After reviewing Murphy and Admiral Mortgage, Judge Nickerson denied the employer’s
motion for summary judgment in Savings First. He found the facts there were more similar to Admiral Mortgage than Murphy. The loan officers at Savings First developed leads then assigned most of the administrative work to other employees. Significantly, after the plaintiffs terminated their employment, Savings First did not hire new loan officers to complete the work. Nor did it pay commissions to any other loan officer. It just kept the money. In such circumstance, the Court could “[]not conclude that Defendants' bright line rule denying all Plaintiffs their terminal commissions is reasonable.”

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Monday, March 19, 2007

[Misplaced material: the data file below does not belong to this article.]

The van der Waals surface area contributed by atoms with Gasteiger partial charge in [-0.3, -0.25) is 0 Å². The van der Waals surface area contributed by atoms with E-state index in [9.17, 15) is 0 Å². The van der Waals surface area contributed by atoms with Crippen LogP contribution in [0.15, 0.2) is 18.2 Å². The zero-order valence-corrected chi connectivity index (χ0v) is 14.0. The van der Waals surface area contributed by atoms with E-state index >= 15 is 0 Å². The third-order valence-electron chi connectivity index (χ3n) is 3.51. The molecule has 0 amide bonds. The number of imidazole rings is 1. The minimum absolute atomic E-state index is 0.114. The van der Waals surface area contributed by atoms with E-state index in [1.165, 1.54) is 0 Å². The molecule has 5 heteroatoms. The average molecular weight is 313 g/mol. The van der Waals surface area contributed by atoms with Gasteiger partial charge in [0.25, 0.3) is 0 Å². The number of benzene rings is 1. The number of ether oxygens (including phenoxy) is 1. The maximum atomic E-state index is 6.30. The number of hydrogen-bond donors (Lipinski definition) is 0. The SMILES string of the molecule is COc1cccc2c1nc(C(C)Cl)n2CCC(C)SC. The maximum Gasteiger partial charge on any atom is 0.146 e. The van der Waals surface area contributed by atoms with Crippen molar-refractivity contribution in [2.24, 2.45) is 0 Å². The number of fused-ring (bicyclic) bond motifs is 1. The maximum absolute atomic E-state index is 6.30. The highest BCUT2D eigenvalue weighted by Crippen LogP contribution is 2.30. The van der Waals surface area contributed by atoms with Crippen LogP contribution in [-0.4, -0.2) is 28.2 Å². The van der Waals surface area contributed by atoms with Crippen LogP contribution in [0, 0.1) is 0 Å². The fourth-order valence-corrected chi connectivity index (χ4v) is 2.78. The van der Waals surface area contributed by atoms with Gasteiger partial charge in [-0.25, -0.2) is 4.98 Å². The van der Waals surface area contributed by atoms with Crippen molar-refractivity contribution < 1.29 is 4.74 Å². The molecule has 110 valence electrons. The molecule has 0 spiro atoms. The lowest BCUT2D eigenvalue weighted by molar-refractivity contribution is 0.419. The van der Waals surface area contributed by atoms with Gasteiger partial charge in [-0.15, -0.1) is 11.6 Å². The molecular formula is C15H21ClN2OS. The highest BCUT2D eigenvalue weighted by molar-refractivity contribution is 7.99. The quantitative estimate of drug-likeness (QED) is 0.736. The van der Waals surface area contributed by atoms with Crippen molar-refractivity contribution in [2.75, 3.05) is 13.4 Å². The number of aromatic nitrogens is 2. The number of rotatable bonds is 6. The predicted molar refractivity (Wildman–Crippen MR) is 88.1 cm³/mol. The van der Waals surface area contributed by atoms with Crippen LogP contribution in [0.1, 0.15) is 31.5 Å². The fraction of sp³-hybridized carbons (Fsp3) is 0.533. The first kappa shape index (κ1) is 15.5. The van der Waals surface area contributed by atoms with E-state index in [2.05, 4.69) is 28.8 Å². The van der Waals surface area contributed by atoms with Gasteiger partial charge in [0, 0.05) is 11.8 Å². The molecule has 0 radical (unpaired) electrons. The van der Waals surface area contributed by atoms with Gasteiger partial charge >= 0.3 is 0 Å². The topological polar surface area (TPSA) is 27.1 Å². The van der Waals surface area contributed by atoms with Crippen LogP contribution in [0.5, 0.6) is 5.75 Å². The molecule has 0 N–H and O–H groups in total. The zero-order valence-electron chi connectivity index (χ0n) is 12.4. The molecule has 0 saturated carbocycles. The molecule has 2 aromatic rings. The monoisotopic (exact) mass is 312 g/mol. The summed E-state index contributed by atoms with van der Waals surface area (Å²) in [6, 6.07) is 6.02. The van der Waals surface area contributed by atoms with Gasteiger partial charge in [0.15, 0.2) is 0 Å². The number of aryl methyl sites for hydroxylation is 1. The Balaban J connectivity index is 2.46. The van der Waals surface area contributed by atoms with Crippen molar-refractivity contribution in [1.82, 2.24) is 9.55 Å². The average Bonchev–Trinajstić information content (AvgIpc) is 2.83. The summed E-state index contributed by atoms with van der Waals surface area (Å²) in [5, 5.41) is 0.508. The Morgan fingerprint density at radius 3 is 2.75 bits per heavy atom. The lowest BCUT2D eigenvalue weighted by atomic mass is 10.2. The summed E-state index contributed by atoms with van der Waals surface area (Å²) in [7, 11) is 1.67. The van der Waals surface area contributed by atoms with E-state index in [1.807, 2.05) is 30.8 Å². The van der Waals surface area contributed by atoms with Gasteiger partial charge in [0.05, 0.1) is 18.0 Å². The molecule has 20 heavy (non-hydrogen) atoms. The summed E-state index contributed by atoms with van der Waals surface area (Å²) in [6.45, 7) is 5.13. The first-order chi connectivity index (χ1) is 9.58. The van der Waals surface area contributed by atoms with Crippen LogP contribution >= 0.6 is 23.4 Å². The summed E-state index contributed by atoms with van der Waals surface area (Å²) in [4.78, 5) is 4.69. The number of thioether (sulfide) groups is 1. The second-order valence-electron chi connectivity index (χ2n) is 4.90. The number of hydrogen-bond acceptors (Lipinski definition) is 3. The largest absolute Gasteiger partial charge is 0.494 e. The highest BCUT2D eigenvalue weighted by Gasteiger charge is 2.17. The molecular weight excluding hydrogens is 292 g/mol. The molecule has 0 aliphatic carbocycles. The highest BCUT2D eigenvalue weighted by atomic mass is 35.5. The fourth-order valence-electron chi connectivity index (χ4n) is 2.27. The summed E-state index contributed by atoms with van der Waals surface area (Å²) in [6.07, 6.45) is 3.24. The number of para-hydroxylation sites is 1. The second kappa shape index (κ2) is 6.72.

Maryland Overtime FAQ


Yes. Maryland's law is called the "Maryland Wage and Hour Law." You can find it here. http://mlis.state.md.us/cgi-win/web_statutes.exe?gle&3-401


Generally, it requires employers in Maryland to pay an overtime wage of at least 1.5 times an employee's usual hourly wage for all hours worked in excess of 40 in a workweek. There are exceptions to this rule.


An exempt employee is an individual who is not entitled to overtime. Exempt status is determined by analyzing how an employee is paid and what his or her job duties are. Note: just because an employer deems an individual to be exempt does not he or she is actually exempt under Maryland law. Employers and employees should consult with an experienced lawyer before concluding that a particular individual is exempt.


Yes. Maryland adopted new regulations, effective February 13, 2006, adopting the Federal standards. http://www.dsd.state.md.us/comar/09/


To qualify for the most common exemptions, employees generally must be paid on a "salary basis."Being paid on a "salary basis" means an employee regularly receives a predetermined amount of compensation each pay period on a weekly, or less frequent, basis. The predetermined amount cannot be docked because of variations in the quality or quantity of the employee's work.